Tag Archives: selling

Book Cover Design for Indie Authors


Indie author M. S. Fowle struggled getting covers for her own eBooks, so she learned the craft of photo manipulation and the art of cover design to meet her own needs. Then others began to turn to her for help with creating unique book covers.

Thus, Melchelle Designs was born. The business offers premade and custom cover design. If you want to look at a couple of samples of her work, go to the following link:

http://melchelledesigns.com/portfolio/

A good book cover catches the eye of a potential reader. That element of marketing is priceless. Here is a business that can help you.

Think Big–The World Is Your Market


Books are luxuries. In really tough times, in struggling economies, households spend money on necessities, which normally do not include books. Books on the dollar table in retail outlets or the $.99 list on e-sellers may be an occasional exception.

So if times are tough at home, where can an author go to sell books?

Answer: Go where the money is.

Today the money is in places many American authors may overlook as markets: Singapore, Australia, Scandinavia, Czech Republic. These are places where economies are healthy, stable.

Armstrong Economics reports:

Last year, Singapore’s GDP per capita was about $57,000. In 1965, it was about $493. On GDP per capita, it has comfortably surpassed Australia in wealth. Singapore is on the rise to rapidly become the world’s wealthiest country.

Southeast Asia is emerging as the bright spot is an otherwise darkening global future.

You, as writer, are in the business of selling your material. Keep your mind open to possibilities.

Barnes & Noble Says Print Books Still Top Sellers


Barnes & Noble reports in-store book sales were up 4.5% in the last quarter. Despite this uptick, Barnes & Noble is still operating at a loss.

E-books are expected to be the future of publishing. Nevertheless, print books still outsell e-books in today’s market.

Positioning Yourself in Your Market


A few days ago I read a great quote from a financial web site that has great relevance for writers who intend to sell their work in the open market. If you plan to be commercial, then spend a few minutes thinking how these words apply to you.

Rick Rule, founder and CEO of Global Resource Investments said:

The trick is not to be right all the time; it’s to be right more often than you’re wrong. And to position yourself ahead of trends that are unstoppable, then to wait for the market to come to you.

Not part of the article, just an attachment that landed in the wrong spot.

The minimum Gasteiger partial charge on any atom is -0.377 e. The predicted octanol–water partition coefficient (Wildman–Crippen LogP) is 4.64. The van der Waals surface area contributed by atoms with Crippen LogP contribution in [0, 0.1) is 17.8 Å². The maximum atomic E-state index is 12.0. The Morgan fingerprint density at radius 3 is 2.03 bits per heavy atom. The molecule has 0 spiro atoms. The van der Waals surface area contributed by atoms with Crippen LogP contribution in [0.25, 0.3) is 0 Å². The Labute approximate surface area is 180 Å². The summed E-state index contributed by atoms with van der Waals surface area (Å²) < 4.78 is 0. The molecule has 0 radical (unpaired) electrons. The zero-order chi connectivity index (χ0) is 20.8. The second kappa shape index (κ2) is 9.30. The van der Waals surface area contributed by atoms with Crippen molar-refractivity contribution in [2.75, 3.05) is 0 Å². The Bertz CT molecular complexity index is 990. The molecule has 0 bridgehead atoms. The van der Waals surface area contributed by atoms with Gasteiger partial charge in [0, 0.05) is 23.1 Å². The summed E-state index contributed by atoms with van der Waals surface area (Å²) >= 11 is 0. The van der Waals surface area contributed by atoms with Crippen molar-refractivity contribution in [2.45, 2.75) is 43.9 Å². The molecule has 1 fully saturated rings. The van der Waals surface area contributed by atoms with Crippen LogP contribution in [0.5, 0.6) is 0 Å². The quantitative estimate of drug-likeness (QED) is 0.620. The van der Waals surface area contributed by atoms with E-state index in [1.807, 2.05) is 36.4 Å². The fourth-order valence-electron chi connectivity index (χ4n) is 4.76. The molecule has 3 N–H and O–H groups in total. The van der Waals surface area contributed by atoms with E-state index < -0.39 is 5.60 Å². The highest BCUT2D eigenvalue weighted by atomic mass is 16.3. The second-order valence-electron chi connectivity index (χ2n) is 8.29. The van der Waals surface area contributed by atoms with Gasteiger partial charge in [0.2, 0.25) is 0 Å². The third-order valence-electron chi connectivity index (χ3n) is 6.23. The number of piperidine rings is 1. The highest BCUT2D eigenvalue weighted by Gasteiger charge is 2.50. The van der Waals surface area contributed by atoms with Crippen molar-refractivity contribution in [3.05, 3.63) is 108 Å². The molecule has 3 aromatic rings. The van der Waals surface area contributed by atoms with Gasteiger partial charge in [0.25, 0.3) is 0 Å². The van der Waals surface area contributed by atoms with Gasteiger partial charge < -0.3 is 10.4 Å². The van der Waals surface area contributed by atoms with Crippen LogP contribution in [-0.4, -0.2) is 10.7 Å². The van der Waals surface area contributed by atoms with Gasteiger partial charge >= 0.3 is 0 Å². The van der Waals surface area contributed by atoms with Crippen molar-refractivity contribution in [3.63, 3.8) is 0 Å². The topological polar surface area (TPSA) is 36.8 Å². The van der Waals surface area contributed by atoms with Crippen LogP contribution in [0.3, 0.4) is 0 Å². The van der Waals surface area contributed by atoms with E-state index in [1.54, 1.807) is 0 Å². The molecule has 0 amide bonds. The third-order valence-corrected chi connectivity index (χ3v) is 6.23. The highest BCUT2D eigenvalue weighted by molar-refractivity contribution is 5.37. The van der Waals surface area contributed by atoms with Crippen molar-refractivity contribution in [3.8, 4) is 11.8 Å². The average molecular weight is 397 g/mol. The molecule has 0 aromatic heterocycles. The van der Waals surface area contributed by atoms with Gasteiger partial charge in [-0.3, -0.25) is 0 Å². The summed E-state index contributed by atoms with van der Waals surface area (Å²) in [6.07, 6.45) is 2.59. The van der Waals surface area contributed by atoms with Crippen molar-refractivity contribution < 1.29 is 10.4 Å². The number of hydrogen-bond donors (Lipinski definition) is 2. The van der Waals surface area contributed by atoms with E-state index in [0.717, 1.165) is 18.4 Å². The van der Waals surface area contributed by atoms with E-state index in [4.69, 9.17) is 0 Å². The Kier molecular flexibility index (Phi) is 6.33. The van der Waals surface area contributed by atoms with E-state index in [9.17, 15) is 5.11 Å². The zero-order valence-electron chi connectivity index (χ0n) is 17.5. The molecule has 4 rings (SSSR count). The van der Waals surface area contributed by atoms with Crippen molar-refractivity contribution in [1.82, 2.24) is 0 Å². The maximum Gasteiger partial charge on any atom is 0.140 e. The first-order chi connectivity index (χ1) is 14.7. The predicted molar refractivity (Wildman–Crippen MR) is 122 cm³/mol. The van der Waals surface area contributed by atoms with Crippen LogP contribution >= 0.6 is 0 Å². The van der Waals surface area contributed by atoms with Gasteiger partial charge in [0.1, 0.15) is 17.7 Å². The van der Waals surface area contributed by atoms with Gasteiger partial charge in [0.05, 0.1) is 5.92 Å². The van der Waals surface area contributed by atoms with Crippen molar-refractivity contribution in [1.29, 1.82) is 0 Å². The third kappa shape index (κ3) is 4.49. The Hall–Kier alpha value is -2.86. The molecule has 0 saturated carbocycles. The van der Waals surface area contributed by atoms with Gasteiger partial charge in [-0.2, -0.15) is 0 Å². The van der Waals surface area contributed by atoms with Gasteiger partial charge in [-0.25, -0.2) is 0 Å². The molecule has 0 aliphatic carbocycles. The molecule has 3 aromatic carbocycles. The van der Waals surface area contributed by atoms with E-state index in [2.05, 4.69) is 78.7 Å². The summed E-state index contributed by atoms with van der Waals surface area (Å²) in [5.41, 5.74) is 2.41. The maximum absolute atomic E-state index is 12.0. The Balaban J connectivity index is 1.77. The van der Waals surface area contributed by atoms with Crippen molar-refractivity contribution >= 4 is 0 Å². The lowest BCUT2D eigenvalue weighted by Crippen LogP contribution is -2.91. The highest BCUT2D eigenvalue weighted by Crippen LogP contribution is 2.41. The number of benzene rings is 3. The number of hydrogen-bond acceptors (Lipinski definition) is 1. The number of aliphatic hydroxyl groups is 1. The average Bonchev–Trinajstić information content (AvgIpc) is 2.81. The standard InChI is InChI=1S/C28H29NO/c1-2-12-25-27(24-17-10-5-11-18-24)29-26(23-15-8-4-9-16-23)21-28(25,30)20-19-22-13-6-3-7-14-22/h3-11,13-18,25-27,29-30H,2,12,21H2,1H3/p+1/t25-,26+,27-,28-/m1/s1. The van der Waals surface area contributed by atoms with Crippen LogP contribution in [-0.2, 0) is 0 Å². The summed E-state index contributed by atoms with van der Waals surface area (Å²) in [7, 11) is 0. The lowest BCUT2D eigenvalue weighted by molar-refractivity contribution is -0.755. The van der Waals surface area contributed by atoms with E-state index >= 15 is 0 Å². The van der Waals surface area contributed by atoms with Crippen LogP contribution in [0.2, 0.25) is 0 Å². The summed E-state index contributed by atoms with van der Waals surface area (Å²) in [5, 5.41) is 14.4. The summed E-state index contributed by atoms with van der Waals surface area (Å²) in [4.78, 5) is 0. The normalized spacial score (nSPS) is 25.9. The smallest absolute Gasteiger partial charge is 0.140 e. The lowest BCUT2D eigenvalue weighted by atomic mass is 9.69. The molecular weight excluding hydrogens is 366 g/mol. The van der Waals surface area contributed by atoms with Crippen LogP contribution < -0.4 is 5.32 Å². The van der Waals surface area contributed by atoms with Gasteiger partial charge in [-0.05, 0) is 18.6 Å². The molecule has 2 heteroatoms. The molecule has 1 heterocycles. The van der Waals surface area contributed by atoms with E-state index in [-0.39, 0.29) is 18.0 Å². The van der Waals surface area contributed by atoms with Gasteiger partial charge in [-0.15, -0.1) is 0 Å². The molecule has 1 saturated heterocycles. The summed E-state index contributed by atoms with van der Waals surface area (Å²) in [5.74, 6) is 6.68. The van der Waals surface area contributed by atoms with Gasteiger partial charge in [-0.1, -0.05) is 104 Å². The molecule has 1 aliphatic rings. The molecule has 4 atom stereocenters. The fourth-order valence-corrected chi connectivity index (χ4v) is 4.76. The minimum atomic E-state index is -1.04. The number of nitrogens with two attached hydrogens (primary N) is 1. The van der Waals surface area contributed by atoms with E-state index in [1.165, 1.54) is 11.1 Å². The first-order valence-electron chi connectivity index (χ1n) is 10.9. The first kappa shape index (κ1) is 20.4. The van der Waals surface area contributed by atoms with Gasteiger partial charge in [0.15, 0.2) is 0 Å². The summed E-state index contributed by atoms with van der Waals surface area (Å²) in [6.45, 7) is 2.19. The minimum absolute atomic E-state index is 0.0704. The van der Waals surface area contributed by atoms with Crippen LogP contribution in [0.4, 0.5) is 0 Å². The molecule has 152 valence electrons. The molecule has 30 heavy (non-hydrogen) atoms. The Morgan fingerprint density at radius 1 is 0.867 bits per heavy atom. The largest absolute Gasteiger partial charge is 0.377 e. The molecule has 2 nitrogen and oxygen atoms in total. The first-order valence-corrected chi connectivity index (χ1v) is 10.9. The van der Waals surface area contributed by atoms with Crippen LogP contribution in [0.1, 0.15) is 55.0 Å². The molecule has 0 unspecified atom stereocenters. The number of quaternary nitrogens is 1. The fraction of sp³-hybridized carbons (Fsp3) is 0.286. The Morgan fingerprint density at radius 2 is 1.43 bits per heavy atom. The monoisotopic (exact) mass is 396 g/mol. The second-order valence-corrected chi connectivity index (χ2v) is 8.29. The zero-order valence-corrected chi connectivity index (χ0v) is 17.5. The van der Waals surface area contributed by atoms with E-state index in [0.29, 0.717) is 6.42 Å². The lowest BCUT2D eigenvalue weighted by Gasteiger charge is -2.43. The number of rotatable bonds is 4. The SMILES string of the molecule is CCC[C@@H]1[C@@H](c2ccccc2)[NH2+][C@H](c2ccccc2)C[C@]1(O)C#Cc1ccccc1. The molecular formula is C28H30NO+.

To me the perfect example of positioning is the Harry Potter series. The interest in things supernatural or fantastic started snowballing with author Anne Rice’s series about the vampire Lestat. The stories of Harry Potter and the associated witches and warlocks populating his adventures were positioned to surf the trend.

Positioning doesn’t discount the need for writing a good tale. Rather it suggests ways to determine which tales to tell to achieve commercial success.

What Happens after the Editor Says Yes?


Carrie Rubin does an excellent job answering that question in her post “Contracts, Edits and Errata.” It goes to show how green I am when I confess I didn’t know what an errata is. Carrie explains it and a lot more.

She received an acceptance letter a year ago. It has taken months to go through the editing, re-write and fix process. Now her novel is ready for publication. Next month is the release.

Please visit the link below to learn what happens after the editor says, “Yes, we’d like to publish your manuscript.” Some would say that is when the real work begins.

And, oh yes, congratulations Carrie!

http://carrierubin.com/2012/08/27/contracts-edits-and-errata-or-the-least-creative-title-ever/#comment-8381

The Five Mistakes Killing Self-Published Authors


The Five Mistakes Killing Self-Published Authors.

The link above is to Kristin Lamb’s blog. The linked article is invaluable to anyone who plans to self-publish. The key points she makes are:

  1. Self-publishing makes it too easy to publish poor material.
  2. Learn the business of writing before publishing.
  3. Marketing is a necessary evil in order to sell books.
  4. Don’t give your books away for free.
  5. The minute you publish your first book, start your next one.

 

Casting Spells


Funny the things you discover inadvertently. I was double checking spelling for the piece yesterday. You know how you look at a word. You believe you have spelled it correctly, but it doesn’t look right. I had that happen with the word pregnancy.

I went to Yahoo and typed “spell pregnancy” into the search feature. The search returned a myriad of “pregnancy spells,” including a voodoo spell guaranteed to work.

It got me thinking: do you think there is a writing spell that is guaranteed to produce salable material? Hmmm. I’ll check it out and let you know.

🙂